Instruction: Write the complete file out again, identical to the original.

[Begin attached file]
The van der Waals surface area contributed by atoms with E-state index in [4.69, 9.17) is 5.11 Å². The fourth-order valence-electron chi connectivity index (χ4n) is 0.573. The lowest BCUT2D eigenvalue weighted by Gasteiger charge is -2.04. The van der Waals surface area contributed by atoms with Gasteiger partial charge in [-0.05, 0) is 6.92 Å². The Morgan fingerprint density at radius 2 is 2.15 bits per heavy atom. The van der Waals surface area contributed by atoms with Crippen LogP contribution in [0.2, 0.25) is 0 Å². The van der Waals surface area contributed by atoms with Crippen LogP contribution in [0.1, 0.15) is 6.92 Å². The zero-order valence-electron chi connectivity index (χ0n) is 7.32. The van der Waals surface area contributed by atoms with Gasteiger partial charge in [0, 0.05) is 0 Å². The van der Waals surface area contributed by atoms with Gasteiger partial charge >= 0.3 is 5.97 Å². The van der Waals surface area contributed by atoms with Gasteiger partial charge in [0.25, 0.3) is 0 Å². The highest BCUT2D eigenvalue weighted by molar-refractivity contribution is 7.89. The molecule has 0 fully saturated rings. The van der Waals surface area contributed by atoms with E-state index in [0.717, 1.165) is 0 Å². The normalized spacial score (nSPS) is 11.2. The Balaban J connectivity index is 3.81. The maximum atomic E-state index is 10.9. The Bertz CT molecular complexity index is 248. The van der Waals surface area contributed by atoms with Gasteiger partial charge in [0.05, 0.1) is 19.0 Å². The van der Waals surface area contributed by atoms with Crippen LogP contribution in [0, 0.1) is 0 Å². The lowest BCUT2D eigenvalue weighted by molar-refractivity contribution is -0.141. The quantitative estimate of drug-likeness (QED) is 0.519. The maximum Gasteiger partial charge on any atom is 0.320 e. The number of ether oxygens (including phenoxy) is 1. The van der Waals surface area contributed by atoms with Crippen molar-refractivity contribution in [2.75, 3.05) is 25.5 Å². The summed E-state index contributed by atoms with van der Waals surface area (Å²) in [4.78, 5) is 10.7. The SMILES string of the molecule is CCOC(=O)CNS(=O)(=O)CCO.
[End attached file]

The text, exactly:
The van der Waals surface area contributed by atoms with E-state index in [4.69, 9.17) is 5.11 Å². The fourth-order valence-electron chi connectivity index (χ4n) is 0.573. The lowest BCUT2D eigenvalue weighted by Gasteiger charge is -2.04. The van der Waals surface area contributed by atoms with Gasteiger partial charge in [-0.05, 0) is 6.92 Å². The Morgan fingerprint density at radius 2 is 2.15 bits per heavy atom. The van der Waals surface area contributed by atoms with Crippen LogP contribution in [0.2, 0.25) is 0 Å². The van der Waals surface area contributed by atoms with Crippen LogP contribution in [0.1, 0.15) is 6.92 Å². The zero-order valence-electron chi connectivity index (χ0n) is 7.32. The van der Waals surface area contributed by atoms with Gasteiger partial charge in [0, 0.05) is 0 Å². The van der Waals surface area contributed by atoms with Gasteiger partial charge >= 0.3 is 5.97 Å². The van der Waals surface area contributed by atoms with Gasteiger partial charge in [0.25, 0.3) is 0 Å². The highest BCUT2D eigenvalue weighted by molar-refractivity contribution is 7.89. The molecule has 0 fully saturated rings. The van der Waals surface area contributed by atoms with E-state index in [0.717, 1.165) is 0 Å². The normalized spacial score (nSPS) is 11.2. The Balaban J connectivity index is 3.81. The maximum atomic E-state index is 10.9. The Bertz CT molecular complexity index is 248. The van der Waals surface area contributed by atoms with Gasteiger partial charge in [0.05, 0.1) is 19.0 Å². The van der Waals surface area contributed by atoms with Crippen LogP contribution in [0, 0.1) is 0 Å². The lowest BCUT2D eigenvalue weighted by molar-refractivity contribution is -0.141. The quantitative estimate of drug-likeness (QED) is 0.519. The maximum Gasteiger partial charge on any atom is 0.320 e. The number of ether oxygens (including phenoxy) is 1. The van der Waals surface area contributed by atoms with Crippen molar-refractivity contribution in [2.75, 3.05) is 25.5 Å². The summed E-state index contributed by atoms with van der Waals surface area (Å²) in [4.78, 5) is 10.7. The SMILES string of the molecule is CCOC(=O)CNS(=O)(=O)CCO.